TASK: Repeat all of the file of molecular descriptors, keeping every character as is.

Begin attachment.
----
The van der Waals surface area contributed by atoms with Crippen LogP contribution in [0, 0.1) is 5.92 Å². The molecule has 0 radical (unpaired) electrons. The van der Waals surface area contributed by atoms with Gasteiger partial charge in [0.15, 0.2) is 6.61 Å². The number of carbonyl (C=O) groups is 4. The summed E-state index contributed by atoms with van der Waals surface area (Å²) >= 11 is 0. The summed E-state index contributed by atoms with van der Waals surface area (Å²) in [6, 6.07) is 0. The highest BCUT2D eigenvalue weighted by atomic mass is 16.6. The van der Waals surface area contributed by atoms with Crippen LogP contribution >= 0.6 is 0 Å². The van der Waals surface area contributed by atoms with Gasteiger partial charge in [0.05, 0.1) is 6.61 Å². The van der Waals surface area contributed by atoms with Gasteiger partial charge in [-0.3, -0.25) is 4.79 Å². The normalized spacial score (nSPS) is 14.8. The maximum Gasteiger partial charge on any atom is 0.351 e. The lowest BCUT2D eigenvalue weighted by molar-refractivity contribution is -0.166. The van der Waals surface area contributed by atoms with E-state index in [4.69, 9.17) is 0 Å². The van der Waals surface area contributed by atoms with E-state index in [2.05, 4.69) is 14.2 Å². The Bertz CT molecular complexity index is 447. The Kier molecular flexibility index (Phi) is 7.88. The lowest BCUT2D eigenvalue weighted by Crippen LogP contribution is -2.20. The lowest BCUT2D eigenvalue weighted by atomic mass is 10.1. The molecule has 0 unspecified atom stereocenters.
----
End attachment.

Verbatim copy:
The van der Waals surface area contributed by atoms with Crippen LogP contribution in [0, 0.1) is 5.92 Å². The molecule has 0 radical (unpaired) electrons. The van der Waals surface area contributed by atoms with Gasteiger partial charge in [0.15, 0.2) is 6.61 Å². The number of carbonyl (C=O) groups is 4. The summed E-state index contributed by atoms with van der Waals surface area (Å²) >= 11 is 0. The summed E-state index contributed by atoms with van der Waals surface area (Å²) in [6, 6.07) is 0. The highest BCUT2D eigenvalue weighted by atomic mass is 16.6. The van der Waals surface area contributed by atoms with Crippen LogP contribution >= 0.6 is 0 Å². The van der Waals surface area contributed by atoms with Gasteiger partial charge in [0.05, 0.1) is 6.61 Å². The van der Waals surface area contributed by atoms with Gasteiger partial charge in [-0.3, -0.25) is 4.79 Å². The normalized spacial score (nSPS) is 14.8. The maximum Gasteiger partial charge on any atom is 0.351 e. The lowest BCUT2D eigenvalue weighted by molar-refractivity contribution is -0.166. The van der Waals surface area contributed by atoms with E-state index in [4.69, 9.17) is 0 Å². The van der Waals surface area contributed by atoms with E-state index in [2.05, 4.69) is 14.2 Å². The Bertz CT molecular complexity index is 447. The Kier molecular flexibility index (Phi) is 7.88. The lowest BCUT2D eigenvalue weighted by Crippen LogP contribution is -2.20. The lowest BCUT2D eigenvalue weighted by atomic mass is 10.1. The molecule has 0 unspecified atom stereocenters.